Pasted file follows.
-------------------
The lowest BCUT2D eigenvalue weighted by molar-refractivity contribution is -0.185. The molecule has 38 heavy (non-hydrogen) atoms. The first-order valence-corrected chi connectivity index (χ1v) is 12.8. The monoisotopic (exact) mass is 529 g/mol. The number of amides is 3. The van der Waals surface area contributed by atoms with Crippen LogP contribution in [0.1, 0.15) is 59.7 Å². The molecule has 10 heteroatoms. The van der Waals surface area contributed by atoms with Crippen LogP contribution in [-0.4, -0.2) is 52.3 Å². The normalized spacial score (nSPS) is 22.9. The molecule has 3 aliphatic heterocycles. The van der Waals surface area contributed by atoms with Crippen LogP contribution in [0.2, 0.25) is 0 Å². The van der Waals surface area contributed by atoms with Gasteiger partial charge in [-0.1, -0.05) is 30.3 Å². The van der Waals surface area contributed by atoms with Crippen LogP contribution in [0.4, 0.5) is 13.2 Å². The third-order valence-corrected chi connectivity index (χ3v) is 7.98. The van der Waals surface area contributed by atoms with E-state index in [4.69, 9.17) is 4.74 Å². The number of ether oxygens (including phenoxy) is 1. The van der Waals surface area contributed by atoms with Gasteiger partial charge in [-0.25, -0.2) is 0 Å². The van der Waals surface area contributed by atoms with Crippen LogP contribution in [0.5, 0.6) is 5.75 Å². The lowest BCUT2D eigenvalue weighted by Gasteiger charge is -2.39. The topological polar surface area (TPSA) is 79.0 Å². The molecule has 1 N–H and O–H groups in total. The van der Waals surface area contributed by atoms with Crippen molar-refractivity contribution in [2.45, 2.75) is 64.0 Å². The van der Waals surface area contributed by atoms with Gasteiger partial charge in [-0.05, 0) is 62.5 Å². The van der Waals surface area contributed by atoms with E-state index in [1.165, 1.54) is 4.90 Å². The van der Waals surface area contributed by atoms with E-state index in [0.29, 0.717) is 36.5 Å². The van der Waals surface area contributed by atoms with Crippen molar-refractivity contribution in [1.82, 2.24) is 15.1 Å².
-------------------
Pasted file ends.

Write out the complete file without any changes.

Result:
The lowest BCUT2D eigenvalue weighted by molar-refractivity contribution is -0.185. The molecule has 38 heavy (non-hydrogen) atoms. The first-order valence-corrected chi connectivity index (χ1v) is 12.8. The monoisotopic (exact) mass is 529 g/mol. The number of amides is 3. The van der Waals surface area contributed by atoms with Crippen LogP contribution in [0.1, 0.15) is 59.7 Å². The molecule has 10 heteroatoms. The van der Waals surface area contributed by atoms with Crippen LogP contribution in [-0.4, -0.2) is 52.3 Å². The normalized spacial score (nSPS) is 22.9. The molecule has 3 aliphatic heterocycles. The van der Waals surface area contributed by atoms with Crippen LogP contribution in [0.2, 0.25) is 0 Å². The van der Waals surface area contributed by atoms with Gasteiger partial charge in [-0.1, -0.05) is 30.3 Å². The van der Waals surface area contributed by atoms with Crippen LogP contribution in [0.4, 0.5) is 13.2 Å². The third-order valence-corrected chi connectivity index (χ3v) is 7.98. The van der Waals surface area contributed by atoms with E-state index in [4.69, 9.17) is 4.74 Å². The number of ether oxygens (including phenoxy) is 1. The van der Waals surface area contributed by atoms with Gasteiger partial charge in [-0.25, -0.2) is 0 Å². The van der Waals surface area contributed by atoms with Crippen LogP contribution in [0.5, 0.6) is 5.75 Å². The lowest BCUT2D eigenvalue weighted by Gasteiger charge is -2.39. The topological polar surface area (TPSA) is 79.0 Å². The molecule has 1 N–H and O–H groups in total. The van der Waals surface area contributed by atoms with Crippen molar-refractivity contribution in [2.45, 2.75) is 64.0 Å². The van der Waals surface area contributed by atoms with Gasteiger partial charge in [-0.05, 0) is 62.5 Å². The van der Waals surface area contributed by atoms with E-state index in [1.165, 1.54) is 4.90 Å². The van der Waals surface area contributed by atoms with E-state index in [0.29, 0.717) is 36.5 Å². The van der Waals surface area contributed by atoms with Crippen molar-refractivity contribution in [1.82, 2.24) is 15.1 Å².